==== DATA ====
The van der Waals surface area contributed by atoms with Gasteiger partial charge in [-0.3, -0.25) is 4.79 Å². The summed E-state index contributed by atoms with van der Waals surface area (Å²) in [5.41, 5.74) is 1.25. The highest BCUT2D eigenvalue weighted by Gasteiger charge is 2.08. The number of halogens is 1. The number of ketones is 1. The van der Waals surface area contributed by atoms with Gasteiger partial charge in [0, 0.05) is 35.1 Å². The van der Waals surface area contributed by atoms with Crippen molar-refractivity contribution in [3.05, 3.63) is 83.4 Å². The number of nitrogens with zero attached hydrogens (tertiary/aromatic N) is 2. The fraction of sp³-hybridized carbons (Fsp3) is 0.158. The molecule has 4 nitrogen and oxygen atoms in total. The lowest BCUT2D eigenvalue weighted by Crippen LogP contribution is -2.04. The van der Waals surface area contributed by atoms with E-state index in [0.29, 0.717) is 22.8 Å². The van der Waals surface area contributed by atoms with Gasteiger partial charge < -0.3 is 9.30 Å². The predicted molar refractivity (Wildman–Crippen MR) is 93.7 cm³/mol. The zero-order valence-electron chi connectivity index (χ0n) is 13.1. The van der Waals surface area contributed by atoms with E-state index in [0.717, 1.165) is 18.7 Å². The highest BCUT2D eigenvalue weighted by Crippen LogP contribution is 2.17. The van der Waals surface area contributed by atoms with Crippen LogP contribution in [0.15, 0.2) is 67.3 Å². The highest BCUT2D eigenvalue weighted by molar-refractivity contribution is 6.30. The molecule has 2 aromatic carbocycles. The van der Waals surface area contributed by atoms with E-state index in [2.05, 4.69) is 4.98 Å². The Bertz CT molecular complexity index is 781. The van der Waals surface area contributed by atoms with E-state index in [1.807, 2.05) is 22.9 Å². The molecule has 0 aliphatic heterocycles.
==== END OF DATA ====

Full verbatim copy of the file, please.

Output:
The van der Waals surface area contributed by atoms with Gasteiger partial charge in [-0.3, -0.25) is 4.79 Å². The summed E-state index contributed by atoms with van der Waals surface area (Å²) in [5.41, 5.74) is 1.25. The highest BCUT2D eigenvalue weighted by Gasteiger charge is 2.08. The number of halogens is 1. The number of ketones is 1. The van der Waals surface area contributed by atoms with Gasteiger partial charge in [0, 0.05) is 35.1 Å². The van der Waals surface area contributed by atoms with Crippen molar-refractivity contribution in [3.05, 3.63) is 83.4 Å². The number of nitrogens with zero attached hydrogens (tertiary/aromatic N) is 2. The fraction of sp³-hybridized carbons (Fsp3) is 0.158. The molecule has 4 nitrogen and oxygen atoms in total. The lowest BCUT2D eigenvalue weighted by Crippen LogP contribution is -2.04. The van der Waals surface area contributed by atoms with E-state index in [0.29, 0.717) is 22.8 Å². The van der Waals surface area contributed by atoms with Gasteiger partial charge < -0.3 is 9.30 Å². The predicted molar refractivity (Wildman–Crippen MR) is 93.7 cm³/mol. The zero-order valence-electron chi connectivity index (χ0n) is 13.1. The van der Waals surface area contributed by atoms with E-state index in [0.717, 1.165) is 18.7 Å². The highest BCUT2D eigenvalue weighted by Crippen LogP contribution is 2.17. The van der Waals surface area contributed by atoms with Crippen LogP contribution in [0.15, 0.2) is 67.3 Å². The highest BCUT2D eigenvalue weighted by molar-refractivity contribution is 6.30. The molecule has 2 aromatic carbocycles. The van der Waals surface area contributed by atoms with E-state index in [2.05, 4.69) is 4.98 Å². The Bertz CT molecular complexity index is 781. The van der Waals surface area contributed by atoms with E-state index in [1.807, 2.05) is 22.9 Å². The molecule has 0 aliphatic heterocycles.